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County Council, August 7

Harmony Hill approval still stands
Strong opposition to any change in Council Chairman position
Warwick Jones

The purchase of the 430 acre Harmony Hall property and the appropriate form of government for the County were the major items up for discussion at yesterday‘s Finance Committee meeting. Predictably, there was lots of talk, but not much action. The decision to allow the Parks and Recreation Commission (PRC) to purchase the Harmony Hall property for $10 million was allowed to stand. And despite opposition to any proposal to change the present nature of the County’s government, it was agreed to allow an expert address the Council at some future date as to the merits of the different forms of government.

Council approved the purchase of the Harmony Hall property at its last meeting. Four Council members either recused themselves, (Thurmond), abstained (Condon) or voted against it (Schweers and McKeown). Those opposing the acquisition cited insufficient information to support the funding, the lack of notice in bringing it to Council, heavy depletion of the $36 million allocated to the PRC from sales tax funding, and the need for green space, east of the Cooper.

The Post and Courier took up the cudgel against the purchase in the interim with an editorial criticizing the decision. We understand that to blunt any criticism, Chairman Scott agreed to put the matter on the Finance Committee agenda last night, at least for discussion.

PRC questioned about its objectives
The issues raised at the previous meeting were again raised last night but there was additional information with which the opposing Council members whipped the PRC. It related to its objectives. We are not sure when these objectives were set, but the Chairman of the PRC described them as “pie in the sky”. The PRC plan set priorities for park land acquisition. At the top of the list, Priority One, was East of the Cooper with a target of 1380 acres. It was followed by West Ashley with 1240 acres and North Charleston with 1104 acres. Amongst the top priorities were boat landings.

In contrast, the lowest priority, (Priority Three) was the West and East Counties with 270 acres and 170 acres respectively. The Harmony Hall property falls into the West County. As well, despite it 1.7 mile water frontage, there are no sites suitable for creating boat landings at Harmony Hall.

Council members asked the obvious question. Why such a large purchase in an area with a low priority?

PRC continues to strongly defend its purchase
The PRC responded forcefully. If it waited to make significant purchases in Priority One areas, it may never make other purchases or have funds for other purchases. There was very limited land available in either East Cooper or North Charleston. Land that might be available in East Cooper was very expensive and a significant purchase would make a very large hole in PRC funds. And there was virtually no land remaining in North Charleston that was suitable for day parks. The PRC spokesman might have added that the purchase of the Long Savannah tract would fulfill its objective in West Ashley, even though there were more hoops to jump through before consummation of the purchase.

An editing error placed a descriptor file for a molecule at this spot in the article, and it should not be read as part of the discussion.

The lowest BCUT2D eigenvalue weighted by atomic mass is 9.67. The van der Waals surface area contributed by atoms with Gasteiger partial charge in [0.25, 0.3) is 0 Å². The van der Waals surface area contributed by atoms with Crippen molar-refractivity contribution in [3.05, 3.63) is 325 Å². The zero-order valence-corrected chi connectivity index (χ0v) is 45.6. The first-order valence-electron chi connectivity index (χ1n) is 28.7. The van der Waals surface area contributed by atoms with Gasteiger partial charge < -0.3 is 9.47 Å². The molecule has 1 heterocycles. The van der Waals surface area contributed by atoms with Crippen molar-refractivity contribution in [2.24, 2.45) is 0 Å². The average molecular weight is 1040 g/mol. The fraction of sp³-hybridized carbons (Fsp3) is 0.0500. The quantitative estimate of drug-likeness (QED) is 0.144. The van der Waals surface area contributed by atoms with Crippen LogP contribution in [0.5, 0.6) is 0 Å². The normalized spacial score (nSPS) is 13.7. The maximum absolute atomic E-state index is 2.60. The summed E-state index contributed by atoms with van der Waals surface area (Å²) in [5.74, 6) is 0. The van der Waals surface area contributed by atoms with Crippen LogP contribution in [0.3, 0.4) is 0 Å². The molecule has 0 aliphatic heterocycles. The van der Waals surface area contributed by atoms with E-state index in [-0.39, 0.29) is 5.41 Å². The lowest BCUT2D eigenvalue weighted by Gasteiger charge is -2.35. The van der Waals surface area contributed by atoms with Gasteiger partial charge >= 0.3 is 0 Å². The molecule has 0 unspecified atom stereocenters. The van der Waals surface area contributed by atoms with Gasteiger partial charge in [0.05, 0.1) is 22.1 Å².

PRC members waxed again about the quality of the Harmony Hill property, its water access and the value. No Council member argued about its quality even though some were unhappy about the purchase.

Seller in difficult timing situation in relation to borrowings
Interesting but perhaps irrelevant in assessing the worth of the property, relates to the seller’s financial predicament. The seller had signed a note committing to repayment of $11.5 million in borrowings by August 7. There had been speculation that he could have been bankrupted if he had not met the payment. However Council was told that the term of the note had been extended to the end of this month. The existence of this note explains why the PRC was seeking prompt consideration of its request to approve funding.

Chairman opines the value of Harmony Hall will increase substantially
Chairman Scott would up the discussion on the issue with an eloquent comment as to why he supported the purchase. There would never be another opportunity quite like this, he said. He was somewhat skeptical of the purchase before he went to see the property but the visit made him a strong supporter. He was sure that the Council’s judgment and decision would be applauded over time. The value of the land in some years could be a multiple of the $10 million cost.

Council member Inabinett refuses to change vote